Eric says he is “not much of a joiner,” meaning he doesn’t like to join groups and spend time with other people, I guess. He says, “I tend to keep to myself.” “To keep to yourself” means to be a private person, a person who doesn’t like talking about himself or giving information about himself. Nancy says, “Oh, but we couldn’t let you do that. I’m appointing myself your new social secretary.”

Nancy is telling Eric that she won’t let him keep to himself, basically. She is going to appoint herself his new social secretary. “To appoint yourself” is to say, “I am going to do this particular job or this particular role, even though no one has asked me to do it.” That is “appointing yourself.” We often use this in a joking way – when someone says, “I’m going to appoint myself the king of this house, and everyone must do what I say.” I tried that. It doesn’t work so well with the queen of my house.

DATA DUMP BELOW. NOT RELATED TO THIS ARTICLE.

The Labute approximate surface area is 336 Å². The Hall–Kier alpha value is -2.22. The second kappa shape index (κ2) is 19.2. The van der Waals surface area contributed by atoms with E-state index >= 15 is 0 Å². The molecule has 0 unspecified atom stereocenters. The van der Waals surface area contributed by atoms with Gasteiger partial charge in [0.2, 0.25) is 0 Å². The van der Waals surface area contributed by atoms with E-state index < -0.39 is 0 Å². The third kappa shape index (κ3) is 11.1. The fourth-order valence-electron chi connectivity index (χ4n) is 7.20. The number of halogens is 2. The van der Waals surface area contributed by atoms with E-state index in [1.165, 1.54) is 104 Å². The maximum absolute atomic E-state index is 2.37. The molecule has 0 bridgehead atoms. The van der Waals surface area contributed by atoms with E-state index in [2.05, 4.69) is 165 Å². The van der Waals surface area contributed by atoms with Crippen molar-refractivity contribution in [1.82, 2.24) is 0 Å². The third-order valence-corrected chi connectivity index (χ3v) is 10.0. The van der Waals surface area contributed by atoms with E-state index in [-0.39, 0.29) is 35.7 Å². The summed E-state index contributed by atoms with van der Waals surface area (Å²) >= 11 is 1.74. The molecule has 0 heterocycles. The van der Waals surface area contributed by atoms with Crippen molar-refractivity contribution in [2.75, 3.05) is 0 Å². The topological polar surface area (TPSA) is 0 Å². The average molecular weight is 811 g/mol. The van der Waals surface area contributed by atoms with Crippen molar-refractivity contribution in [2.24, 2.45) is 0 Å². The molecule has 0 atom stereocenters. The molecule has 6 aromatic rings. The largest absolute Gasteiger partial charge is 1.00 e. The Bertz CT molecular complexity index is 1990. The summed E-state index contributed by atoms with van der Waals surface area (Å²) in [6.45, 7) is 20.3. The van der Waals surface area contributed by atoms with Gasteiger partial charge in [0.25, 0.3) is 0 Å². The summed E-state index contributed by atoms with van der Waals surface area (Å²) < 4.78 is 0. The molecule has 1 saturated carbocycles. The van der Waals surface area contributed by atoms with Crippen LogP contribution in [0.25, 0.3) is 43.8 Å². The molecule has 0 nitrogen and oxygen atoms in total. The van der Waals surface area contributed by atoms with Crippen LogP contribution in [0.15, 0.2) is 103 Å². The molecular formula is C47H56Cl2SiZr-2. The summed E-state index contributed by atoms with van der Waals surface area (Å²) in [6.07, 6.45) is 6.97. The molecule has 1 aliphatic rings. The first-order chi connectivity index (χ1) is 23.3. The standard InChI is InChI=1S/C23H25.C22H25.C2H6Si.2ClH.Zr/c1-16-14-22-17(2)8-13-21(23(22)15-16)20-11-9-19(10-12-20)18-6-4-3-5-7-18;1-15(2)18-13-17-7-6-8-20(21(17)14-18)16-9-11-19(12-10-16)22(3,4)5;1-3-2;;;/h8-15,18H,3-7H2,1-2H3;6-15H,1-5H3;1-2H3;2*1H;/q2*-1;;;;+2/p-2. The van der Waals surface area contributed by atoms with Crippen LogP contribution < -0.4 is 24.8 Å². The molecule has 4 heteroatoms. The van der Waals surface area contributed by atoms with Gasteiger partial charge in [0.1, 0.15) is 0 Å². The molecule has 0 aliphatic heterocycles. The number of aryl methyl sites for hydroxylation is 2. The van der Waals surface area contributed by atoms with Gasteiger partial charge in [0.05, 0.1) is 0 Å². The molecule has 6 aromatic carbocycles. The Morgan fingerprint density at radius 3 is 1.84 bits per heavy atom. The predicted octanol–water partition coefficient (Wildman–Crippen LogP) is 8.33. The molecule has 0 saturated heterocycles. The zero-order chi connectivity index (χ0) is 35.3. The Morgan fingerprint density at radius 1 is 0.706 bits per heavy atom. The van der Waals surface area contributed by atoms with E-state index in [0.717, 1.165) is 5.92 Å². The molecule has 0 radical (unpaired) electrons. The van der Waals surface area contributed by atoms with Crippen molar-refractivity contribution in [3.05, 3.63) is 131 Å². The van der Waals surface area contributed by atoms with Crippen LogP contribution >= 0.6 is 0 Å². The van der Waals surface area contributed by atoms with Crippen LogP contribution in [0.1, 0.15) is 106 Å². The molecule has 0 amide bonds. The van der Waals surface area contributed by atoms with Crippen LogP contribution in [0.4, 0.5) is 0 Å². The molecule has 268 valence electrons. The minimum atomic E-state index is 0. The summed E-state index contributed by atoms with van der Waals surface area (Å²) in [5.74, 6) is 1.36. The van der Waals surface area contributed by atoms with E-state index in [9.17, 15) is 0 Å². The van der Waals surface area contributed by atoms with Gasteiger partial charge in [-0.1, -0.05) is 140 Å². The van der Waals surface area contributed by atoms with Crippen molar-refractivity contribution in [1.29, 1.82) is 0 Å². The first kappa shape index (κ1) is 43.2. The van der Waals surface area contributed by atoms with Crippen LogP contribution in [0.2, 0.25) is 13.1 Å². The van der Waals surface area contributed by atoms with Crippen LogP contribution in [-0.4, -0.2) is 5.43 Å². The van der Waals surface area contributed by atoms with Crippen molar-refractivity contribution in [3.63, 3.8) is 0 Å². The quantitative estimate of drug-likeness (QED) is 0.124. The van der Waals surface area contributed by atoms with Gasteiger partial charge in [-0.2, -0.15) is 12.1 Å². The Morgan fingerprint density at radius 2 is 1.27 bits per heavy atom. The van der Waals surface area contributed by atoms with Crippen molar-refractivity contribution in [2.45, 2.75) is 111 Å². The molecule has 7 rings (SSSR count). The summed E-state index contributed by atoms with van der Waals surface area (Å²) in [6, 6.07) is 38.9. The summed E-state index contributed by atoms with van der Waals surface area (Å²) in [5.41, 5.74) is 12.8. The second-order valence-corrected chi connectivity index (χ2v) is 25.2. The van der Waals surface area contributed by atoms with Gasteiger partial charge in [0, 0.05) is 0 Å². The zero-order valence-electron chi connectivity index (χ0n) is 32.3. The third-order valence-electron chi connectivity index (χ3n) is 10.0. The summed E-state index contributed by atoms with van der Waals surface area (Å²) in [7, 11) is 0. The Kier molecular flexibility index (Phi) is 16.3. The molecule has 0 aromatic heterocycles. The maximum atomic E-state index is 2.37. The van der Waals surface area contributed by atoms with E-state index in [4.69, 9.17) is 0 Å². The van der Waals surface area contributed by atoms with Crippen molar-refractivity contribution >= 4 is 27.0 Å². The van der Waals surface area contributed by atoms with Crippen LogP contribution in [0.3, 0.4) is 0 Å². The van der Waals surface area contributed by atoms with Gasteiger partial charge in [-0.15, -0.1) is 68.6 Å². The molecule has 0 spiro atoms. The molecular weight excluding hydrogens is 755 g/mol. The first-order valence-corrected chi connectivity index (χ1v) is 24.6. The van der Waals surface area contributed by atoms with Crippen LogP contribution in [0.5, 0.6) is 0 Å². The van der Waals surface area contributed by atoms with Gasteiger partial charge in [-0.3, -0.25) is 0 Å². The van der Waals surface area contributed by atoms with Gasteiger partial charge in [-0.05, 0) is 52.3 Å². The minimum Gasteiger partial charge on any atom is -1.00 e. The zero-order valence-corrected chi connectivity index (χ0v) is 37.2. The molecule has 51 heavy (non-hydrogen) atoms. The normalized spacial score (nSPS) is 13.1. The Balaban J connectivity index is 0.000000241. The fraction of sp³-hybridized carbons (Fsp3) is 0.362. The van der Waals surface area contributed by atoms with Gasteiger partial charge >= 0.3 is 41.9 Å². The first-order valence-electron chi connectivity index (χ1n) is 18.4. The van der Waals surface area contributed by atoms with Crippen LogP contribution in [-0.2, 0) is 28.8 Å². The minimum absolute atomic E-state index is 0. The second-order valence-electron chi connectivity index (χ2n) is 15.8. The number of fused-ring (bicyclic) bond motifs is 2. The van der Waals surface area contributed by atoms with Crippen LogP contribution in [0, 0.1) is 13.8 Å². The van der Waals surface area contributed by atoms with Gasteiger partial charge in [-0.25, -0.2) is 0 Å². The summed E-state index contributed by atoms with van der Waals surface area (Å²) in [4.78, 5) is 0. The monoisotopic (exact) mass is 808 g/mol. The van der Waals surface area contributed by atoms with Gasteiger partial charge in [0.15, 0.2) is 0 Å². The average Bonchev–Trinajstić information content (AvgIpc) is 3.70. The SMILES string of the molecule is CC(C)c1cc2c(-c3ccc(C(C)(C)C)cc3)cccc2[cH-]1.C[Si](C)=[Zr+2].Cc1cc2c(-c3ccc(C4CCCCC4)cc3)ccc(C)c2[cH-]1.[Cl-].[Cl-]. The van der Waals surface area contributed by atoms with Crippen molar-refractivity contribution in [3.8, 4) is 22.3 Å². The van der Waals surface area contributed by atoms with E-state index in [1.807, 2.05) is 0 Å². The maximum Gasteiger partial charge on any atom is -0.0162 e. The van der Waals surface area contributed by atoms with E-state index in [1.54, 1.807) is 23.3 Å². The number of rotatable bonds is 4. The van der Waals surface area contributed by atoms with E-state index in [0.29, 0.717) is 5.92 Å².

Anyway, Nancy has appointed herself the “new social secretary.” A “social secretary” is a person whose job it is to manage someone’s social appointments – where they go to lunch, the parties they attend, and so forth. Normally, only a very rich or important person would have a social secretary, someone who would handle things that were not related to the person’s business life, but to his or her personal life.

Nancy continues, “As a new resident in a small town, you should know that everyone will want to meet you.” A “resident” is a person who lives in a particular area. I’m a resident of California. When I lived in Minnesota, I was a resident of Minnesota. Nancy is saying that because Eric is new to the area, other people will want to meet him. She says, “You’ll be inundated with invitations.” “To be inundated” (inundated) means to be flooded by, or to have a lot of, something – too much of something.

“I am inundated with emails every morning.” That means lots of people email me, too many people – I can’t possibly respond to all of them. That’s “to be inundated.” Nancy is saying Eric will be inundated with invitations from other people in this small town where he has moved to. She says, “I can help you sort them out.” “To sort something out” is a phrasal verb meaning to look at a large amount of something – a large amount of information, for example – and decide how to categorize it, how to organize it. That’s what Nancy is suggesting she do for Eric.